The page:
What went wrong with Bruce Weber at Illinois?
BY MARK POTASH Twitter: @MarkPotash February 21, 2012 2:02PM
Updated: February 21, 2012 3:02PM
Before anointing Buzz Williams or Shaka Smart or Chris Collins as Illinois’ next basketball coach, Illini fans might want to ask themselves one question: How did Bruce Weber lose his touch?
And there’s no doubt that Weber indeed has lost his touch. He came to Illinois with a well-deserved reputation for developing overachievers — as an assistant at Purdue and the head coach at Southern Illinois. But who was the last Illinois player who was better than advertised? Chester Frazier? Demitri McCamey? Mike Davis?
Who’s the last Illinois player whose stock peaked during his final season? Meyers Leonard might be NBA-bound, but he was rated higher nationally out of high school than Deron Williams. And already he’s shown the signs of stagnation that has plagued other Weber recruits at Illinois.
Weber’s time at Illinois seems to have run its course. His failure to parlay the glorious 2004-05 season — when Illinois not only was ranked
No. 1 in the country and reached the national championship game, but looked great doing it — into a recruiting bonanza forced him to sustain the program the old-fashioned way: by getting the most out of what he had. It worked at Purdue and SIU, but not at Illinois. What happened?
How is that at SIU his gambles paid off and at Illinois even supposed slam-dunks like Jereme Richmond crapped out? At Southern, Weber took a chance on Rolan Roberts, who transferred from Virginia Tech after being suspended following a charge of sexual assault. He took a chance on Jermaine Dearman, a ‘‘free spirit’’ from Indianapolis with an ‘‘inconsistent lifestyle’’ and bad grades. They both started on Weber’s 11th-seeded Saluki team that upset No. 6 Texas Tech and No. 6 Georgia to reach the Sweet 16 in 2002 (and had beaten eventual NCAA tournament runner-up Indiana during the regular season).
How is that at SIU, players who started fast finished strong but at Illinois they seem to level off? At Southern, Kent Williams was the
Missouri Valley Freshman of the Year in 2000 and the runner-up for MVC Player of the Year as a junior and senior (to Creighton’s Kyle Korver both times).
How is that at SIU Weber had a knack for finding overachievers while at Illinois the notable overachiever is the son of the greatest basketball player of all-time? At Southern, Weber recruits paid off after he left for Champaign: Darren Brooks was the MVC Player of the Year in 2004 and 2005. Jamaal Tatum won the award in 2007.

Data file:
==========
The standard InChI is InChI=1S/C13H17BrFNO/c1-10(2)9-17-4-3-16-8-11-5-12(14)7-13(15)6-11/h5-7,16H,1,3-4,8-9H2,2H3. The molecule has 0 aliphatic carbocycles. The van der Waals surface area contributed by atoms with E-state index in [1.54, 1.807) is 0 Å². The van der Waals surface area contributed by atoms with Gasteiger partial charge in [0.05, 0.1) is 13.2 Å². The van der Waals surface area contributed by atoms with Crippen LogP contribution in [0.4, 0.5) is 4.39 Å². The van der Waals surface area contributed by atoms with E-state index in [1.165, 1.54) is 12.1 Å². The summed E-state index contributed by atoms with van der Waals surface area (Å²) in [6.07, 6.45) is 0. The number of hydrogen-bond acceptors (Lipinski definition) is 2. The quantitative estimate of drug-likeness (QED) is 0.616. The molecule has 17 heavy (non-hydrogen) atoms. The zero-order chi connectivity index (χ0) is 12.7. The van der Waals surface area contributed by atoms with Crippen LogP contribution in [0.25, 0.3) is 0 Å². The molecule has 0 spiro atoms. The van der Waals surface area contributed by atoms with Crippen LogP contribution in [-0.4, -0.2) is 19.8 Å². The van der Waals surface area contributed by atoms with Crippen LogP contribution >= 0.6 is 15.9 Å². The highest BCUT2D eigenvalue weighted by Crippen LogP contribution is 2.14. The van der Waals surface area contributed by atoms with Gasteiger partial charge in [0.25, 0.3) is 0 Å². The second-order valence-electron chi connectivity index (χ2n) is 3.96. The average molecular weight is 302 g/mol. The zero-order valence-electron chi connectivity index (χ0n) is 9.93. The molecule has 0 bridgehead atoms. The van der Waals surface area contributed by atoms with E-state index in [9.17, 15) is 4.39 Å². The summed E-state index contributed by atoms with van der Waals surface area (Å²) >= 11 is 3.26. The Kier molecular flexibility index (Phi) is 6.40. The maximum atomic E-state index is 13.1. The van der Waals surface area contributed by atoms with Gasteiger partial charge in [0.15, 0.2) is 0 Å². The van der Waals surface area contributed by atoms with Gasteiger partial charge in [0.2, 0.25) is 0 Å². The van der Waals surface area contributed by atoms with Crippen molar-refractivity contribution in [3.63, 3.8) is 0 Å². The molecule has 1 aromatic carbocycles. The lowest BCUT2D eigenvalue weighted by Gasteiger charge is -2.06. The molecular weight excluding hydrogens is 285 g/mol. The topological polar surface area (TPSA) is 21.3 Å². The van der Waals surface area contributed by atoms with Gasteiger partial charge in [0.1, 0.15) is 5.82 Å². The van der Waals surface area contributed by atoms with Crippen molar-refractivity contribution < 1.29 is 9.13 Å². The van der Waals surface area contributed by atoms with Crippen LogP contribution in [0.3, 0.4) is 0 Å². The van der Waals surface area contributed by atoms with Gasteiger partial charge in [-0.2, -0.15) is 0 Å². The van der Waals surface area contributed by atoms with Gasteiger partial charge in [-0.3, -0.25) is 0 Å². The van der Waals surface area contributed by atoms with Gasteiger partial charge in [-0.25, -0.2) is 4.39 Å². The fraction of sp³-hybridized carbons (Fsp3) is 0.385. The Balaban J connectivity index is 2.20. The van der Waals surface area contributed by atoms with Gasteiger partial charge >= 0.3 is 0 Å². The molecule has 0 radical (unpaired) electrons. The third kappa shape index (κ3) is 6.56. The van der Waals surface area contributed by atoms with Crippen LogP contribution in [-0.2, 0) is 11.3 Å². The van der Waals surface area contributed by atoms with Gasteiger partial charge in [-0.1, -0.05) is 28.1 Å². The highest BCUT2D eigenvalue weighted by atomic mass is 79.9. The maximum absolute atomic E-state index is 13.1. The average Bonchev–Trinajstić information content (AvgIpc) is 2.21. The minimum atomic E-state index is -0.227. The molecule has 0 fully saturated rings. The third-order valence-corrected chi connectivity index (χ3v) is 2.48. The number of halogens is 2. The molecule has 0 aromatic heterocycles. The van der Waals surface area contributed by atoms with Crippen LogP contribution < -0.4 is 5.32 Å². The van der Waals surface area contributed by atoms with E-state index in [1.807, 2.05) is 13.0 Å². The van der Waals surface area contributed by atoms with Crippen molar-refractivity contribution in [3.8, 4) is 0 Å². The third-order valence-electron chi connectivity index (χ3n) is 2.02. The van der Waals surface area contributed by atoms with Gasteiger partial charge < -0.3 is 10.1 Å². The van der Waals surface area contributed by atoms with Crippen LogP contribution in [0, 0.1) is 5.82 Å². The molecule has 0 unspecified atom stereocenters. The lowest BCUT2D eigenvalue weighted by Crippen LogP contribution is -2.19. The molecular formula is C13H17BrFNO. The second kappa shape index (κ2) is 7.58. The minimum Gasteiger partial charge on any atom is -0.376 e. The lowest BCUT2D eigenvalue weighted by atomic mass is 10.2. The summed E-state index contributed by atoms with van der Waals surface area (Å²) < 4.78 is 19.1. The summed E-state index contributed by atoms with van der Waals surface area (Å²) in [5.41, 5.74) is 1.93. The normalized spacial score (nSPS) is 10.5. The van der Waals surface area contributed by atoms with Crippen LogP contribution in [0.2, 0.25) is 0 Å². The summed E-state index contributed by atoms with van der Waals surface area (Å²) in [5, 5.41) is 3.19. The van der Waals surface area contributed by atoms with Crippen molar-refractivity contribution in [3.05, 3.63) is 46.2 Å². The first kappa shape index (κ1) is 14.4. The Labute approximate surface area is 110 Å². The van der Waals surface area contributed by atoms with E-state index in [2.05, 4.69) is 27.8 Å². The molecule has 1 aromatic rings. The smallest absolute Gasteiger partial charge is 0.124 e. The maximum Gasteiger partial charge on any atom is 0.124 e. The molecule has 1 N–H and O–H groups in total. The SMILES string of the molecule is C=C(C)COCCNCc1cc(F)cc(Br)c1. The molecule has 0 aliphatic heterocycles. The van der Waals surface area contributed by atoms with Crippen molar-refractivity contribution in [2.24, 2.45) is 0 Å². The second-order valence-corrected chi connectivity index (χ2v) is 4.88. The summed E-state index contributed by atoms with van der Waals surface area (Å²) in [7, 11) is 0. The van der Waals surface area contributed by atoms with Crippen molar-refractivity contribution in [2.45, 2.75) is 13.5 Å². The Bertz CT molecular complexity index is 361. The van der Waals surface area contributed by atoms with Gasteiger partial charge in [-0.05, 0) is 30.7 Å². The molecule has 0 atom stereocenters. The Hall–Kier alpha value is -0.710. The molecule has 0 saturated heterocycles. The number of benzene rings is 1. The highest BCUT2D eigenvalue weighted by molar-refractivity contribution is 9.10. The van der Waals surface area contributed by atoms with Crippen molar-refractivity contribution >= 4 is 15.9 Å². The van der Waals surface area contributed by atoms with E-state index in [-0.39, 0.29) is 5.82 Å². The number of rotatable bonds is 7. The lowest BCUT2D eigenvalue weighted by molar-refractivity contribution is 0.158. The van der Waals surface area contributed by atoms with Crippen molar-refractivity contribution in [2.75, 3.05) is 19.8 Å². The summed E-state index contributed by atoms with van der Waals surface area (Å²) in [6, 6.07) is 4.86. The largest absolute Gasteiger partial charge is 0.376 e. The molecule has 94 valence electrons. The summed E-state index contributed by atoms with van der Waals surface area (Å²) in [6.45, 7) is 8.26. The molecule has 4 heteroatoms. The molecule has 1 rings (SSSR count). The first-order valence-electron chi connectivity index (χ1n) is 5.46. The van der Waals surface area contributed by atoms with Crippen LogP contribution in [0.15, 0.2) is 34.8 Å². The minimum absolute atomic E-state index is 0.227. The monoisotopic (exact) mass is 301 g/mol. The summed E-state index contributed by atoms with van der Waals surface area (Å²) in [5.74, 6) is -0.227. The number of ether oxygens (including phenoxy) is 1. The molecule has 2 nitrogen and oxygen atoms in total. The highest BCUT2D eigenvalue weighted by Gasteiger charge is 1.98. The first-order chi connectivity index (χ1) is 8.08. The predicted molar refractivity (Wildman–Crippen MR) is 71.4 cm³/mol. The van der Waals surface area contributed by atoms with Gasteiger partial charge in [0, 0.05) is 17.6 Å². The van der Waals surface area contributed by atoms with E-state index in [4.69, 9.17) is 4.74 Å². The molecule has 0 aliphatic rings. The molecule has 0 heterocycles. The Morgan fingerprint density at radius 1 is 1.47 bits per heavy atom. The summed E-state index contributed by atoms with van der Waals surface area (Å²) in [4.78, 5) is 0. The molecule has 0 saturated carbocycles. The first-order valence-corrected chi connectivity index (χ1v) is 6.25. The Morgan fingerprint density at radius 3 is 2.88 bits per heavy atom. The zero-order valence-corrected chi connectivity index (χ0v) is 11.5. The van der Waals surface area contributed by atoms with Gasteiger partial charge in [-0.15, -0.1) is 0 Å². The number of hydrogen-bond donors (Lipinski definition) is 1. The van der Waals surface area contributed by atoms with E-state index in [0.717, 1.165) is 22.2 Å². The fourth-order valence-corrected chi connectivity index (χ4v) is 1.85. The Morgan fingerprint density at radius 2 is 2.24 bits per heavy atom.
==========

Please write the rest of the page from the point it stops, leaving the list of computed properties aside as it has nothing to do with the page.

So the question at the heart of Weber’s demise is this: Why is it so much more difficult to get better players to overachieve? Maybe Weber is just more adept at getting more out of less. But you also have to consider this possibility: Maybe good players are harder to coach today. Maybe the increasing influence of AAU programs in the development of young players — and the decreasing influence of high school coaches — instills a sense of entitlement in talented players that makes it difficult for a coach like Bruce Weber to get through to them.
And maybe the next guy — no matter how enticing he looks to you today — will have just as much trouble with the same caliber of athlete. As last year’s Final Four so perfectly illustrated, college basketball coaches win with athletes at either end of the spectrum: NBA-bound prep All-Americans (Kentucky and Connecticut) or overlooked guys hungry to prove everybody wrong (Butler and VCU).
Weber seems to get everything in between, with a lot of locally touted players in the bottom half of the top 100 recruiting rankings — but can only get so much out of them. It’s not just him, either. Even Tom Izzo struggles to max out on those guys.
Weber’s coaching credentials are unquestioned. But the NCAA game has become a difficult fit for him. Interesting that Bruce’s brother Dave Weber has had much better luck maintaining success at Glenbrook North High School after a career spike in 2003-06 that mirrored his brother’s. It’s a lot easier to do what the Webers do best at that level.
(And it’s almost ironic that three players from Dave Weber’s 2005 state championship team won NCAA titles in college — Jon Scheyer at Duke in 2010 and Sean Wallis and Zach Kelly at Division III Washington University in 2008 and 2009. A superstar and two D-III guys — one extreme or the other.)
After too many disappointing seasons, Bruce Weber has vowed to crack the whip. It worked at SIU in 2001, when he publicly criticized his players after the Salukis took a step back in Year 3. ‘‘I’m not going to let those guys hold me hostage anymore,’’ he said on his radio show. ‘‘We’re going to play guys who care and want to work hard.’’ The following season Southern Illinois went 28-8, tied for the MVC title and reached the Sweet 16 of the NCAA tournament.
But it appears he’s too late this time. There are coaches out there who can get more out of Illinois’ talent than Weber has in recent seasons. But how much more? Illinois has to be real careful about what they’re looking for. Let’s not forget the best Illinois team in the last 20 years had an unusual and fortuitous dynamic — it was recruited by Bill Self and coached by Bruce Weber. If Illinois athletic director Mike Thomas makes the change as expected, his challenge will be to find two coaches in one.